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Can Atlanta Become a Bicyclist's Paradise?

Cars rule the roadways in Atlanta, but can you imagine a parking deck for bikes instead of cars?

During a recent vacation overseas, I had the opportunity to explore the city of Amsterdam in the Netherlands.

The history and architecture of the city and its network of canals struck me.

But I was also struck by how bike-friendly it is and how motorists, street trolleys and cyclists share the roads in peaceful coexistence.

So when I saw this multi-story parking deck, it struck me how far Atlanta has yet to go in terms of bike-friendliness.

My traveling friend remarked we'd never see something like that here.

I have to agree.

As someone who loves bike riding and have done so in several states and countries, I've never done so in Atlanta.

When I first moved to Atlanta in 2000 I considered buying a bike to ride around.

But after seeing some interesting exchanges between motorists and cyclists, I reconsidered.

One particularly standout incident happened near the Edgewood Avenue and Boulevard intersection not long after I moved here.

A motorist headed west on Edgewood wanted to turn left to go north on Boulevard.

There was a cyclist in front of the driver's pick-up truck waiting for the light to change to cross the intersection.

The incensed driver kept honking his horn with the cyclist looking back with a quizzical look and pointing toward to the intersection to convey that he wasn't going to pull up into oncoming traffic just because the driver couldn't wait for the light to change.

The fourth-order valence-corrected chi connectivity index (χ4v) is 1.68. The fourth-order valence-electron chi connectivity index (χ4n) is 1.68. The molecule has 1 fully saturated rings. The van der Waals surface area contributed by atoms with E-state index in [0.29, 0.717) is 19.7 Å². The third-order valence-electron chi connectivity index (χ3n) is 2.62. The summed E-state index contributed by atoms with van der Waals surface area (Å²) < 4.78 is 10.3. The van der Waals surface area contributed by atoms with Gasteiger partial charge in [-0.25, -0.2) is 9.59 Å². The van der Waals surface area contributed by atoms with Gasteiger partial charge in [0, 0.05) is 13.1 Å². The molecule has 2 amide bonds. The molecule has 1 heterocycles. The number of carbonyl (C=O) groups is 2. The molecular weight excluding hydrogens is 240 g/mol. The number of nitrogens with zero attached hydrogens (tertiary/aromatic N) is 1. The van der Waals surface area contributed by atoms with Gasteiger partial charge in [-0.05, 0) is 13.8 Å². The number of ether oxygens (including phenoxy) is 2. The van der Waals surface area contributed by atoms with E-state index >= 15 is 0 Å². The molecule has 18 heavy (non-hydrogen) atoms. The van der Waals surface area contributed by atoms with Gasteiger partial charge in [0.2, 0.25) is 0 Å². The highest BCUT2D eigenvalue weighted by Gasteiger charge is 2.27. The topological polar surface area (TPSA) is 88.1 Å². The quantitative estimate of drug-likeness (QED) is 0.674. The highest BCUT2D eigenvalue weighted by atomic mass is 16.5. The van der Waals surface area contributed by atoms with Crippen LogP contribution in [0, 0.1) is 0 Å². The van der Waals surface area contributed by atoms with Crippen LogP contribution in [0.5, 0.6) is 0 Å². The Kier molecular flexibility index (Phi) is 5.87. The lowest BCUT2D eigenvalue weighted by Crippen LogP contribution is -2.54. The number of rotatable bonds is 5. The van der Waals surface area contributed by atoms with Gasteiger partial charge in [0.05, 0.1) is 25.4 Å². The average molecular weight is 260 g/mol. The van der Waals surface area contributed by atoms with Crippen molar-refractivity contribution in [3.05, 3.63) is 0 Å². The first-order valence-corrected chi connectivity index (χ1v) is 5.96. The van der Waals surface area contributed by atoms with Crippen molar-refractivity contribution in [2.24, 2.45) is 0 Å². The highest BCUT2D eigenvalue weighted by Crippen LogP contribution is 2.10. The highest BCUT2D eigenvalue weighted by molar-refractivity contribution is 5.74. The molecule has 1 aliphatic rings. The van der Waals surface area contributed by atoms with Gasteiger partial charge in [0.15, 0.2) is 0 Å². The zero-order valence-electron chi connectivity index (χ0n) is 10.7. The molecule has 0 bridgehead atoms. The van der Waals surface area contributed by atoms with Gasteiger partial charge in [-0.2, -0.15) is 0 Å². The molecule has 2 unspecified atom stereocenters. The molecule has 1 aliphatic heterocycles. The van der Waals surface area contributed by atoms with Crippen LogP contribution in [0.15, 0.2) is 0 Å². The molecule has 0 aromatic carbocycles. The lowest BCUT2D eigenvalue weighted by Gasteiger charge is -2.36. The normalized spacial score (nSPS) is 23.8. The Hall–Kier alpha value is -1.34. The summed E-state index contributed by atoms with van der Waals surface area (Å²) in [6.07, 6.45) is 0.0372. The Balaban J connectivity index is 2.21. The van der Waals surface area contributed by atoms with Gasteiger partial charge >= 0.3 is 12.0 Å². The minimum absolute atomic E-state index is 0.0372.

So the driver nudged up a little and hit his bike with his bumper.

So much for sharing the road, I thought.

Still, there's hope for change.

Several groups in metro Atlanta are pushing for more bike awareness and use.

The Clean Air Campaign, along with the Atlanta Regional Commission and the Atlanta Bicycle Coalition, for example, are pushing the first-ever Bike to Work Challenge during October.

The monthlong effort is designed to get commuters more comfortable with the idea that they can bike to work.

As an incentive, the Challenge offers points they can redeem toward gift cards and other prizes.

As part of the Challenge, riders will get tips on bicycle commuting, have the chance to participate in “Confident City Cycling” classes and learn about local cycling groups and online communities to join.

Sam September 28, 2012 at 03:04 PM
I really do wish it was more bike friendly here. It is really sad to see bikers given hell for cruising through what should be bike friendly neighborhoods. The problem is, too many people are just afraid to start biking, because of what they have observed in the past, but if there are more bikers on the streets, drivers will slowly learn to co-exist properly. There are just too many people that would rather be seen by their neighbors driving the newest BMW, than riding a bike. In my opinion, neighborhoods that such as Cabbagetown, Old 4th Ward, Inman Park, L5P, and VaHi should not cater to drivers by building huge parking lots for every business that pops up. How about some more bike racks and a bike lane instead? How is there not a bike lane on N. Highland? While I do see some bikers getting around, I don't see why us bikers can't be the majority in our neighborhood.
Burke September 29, 2012 at 12:27 AM
Atlanta Bicycle Superhighway is a game-changer http://ecohomeguy/bikesuperhighway

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